Diamonds may still be a girl’s best friend, but they can no longer claim to be the hardest substance on earth. As of 2005, that distinction is now claimed by buckyballs. Readers of Commonplace already know that buckyballs (more properly known as buckminsterfullerene) are the among most expensive substances in the world. This scientifically-engineered substance already outshines the diamond as far as the price tag ($167 million per gram). Now we know it has also supplanted the diamond’s claim to the hardest known substance.
When scientists at Germany’s Bayreuth University created the new substance, they started with the same building blocks as a diamond: carbon atoms. Whereas the carbon atoms in a diamond are stacked like a pyramid, each buckyball is made of 60 carbon atoms, arranged like a soccer ball.
The result of this atomic manipulation made the substance incredibly hard. Friedrich Mohs (1773–1839) devised the Mohs hardness scale in 1812. It determines hardness on the basis of which substance is able to scratch another. It starts at the softest end with talc (MH1). Lead is fairly soft at MH1 ½; fingernails are graded MH2 ½ (as hard as gold); in the middle are glass and knife blades at MH5 ½. Ordinary sandpaper (which is made of corundum) is MH9, and right at the top end is diamond at MH10. Buckyballs can scratch diamonds, so they are literally off the scale.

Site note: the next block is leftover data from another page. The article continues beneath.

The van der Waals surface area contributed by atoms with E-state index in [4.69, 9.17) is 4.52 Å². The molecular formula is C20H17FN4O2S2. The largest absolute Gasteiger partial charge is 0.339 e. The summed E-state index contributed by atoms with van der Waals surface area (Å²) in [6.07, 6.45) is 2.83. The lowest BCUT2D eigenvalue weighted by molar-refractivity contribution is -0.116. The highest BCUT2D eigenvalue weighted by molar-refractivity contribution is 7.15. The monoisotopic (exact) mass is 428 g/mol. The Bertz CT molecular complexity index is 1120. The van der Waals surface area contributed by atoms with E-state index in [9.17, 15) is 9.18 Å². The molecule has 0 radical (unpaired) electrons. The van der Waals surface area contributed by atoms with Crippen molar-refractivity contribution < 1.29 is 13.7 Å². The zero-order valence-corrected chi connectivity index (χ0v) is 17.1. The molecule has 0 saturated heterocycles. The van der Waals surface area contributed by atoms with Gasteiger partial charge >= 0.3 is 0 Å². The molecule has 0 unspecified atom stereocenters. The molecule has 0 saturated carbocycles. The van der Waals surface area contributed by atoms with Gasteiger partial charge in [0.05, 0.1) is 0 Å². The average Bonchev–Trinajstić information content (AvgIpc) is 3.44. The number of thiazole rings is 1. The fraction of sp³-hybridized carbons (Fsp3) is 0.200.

Not to be outdone, buckyballs have also taken the title for the stiffest and densest substances currently known.
Stiffness is determined by the amount of force that must be applied equally on all sides to make the material shrink in volume. Its basic unit is the pascal, after Blaise Pascal (1623–62). Buckyballs’ stiffness rating is 491 gigapascals (GPa), compared to 442 GPa for a diamond and 180 GPa for iron.
Density is measured by how tightly packed are the material’s molecules. Buckyballs are 0.3 percent denser than diamonds.
With all that going for it, don’t expect buckyballs to be the choice for engagement rings any time soon. While the substance may outperform diamonds in the categories of price, hardness, stiffness, and density, they have the appearance of asphalt and are unlikely to catch the eye of anyone other than a physicist.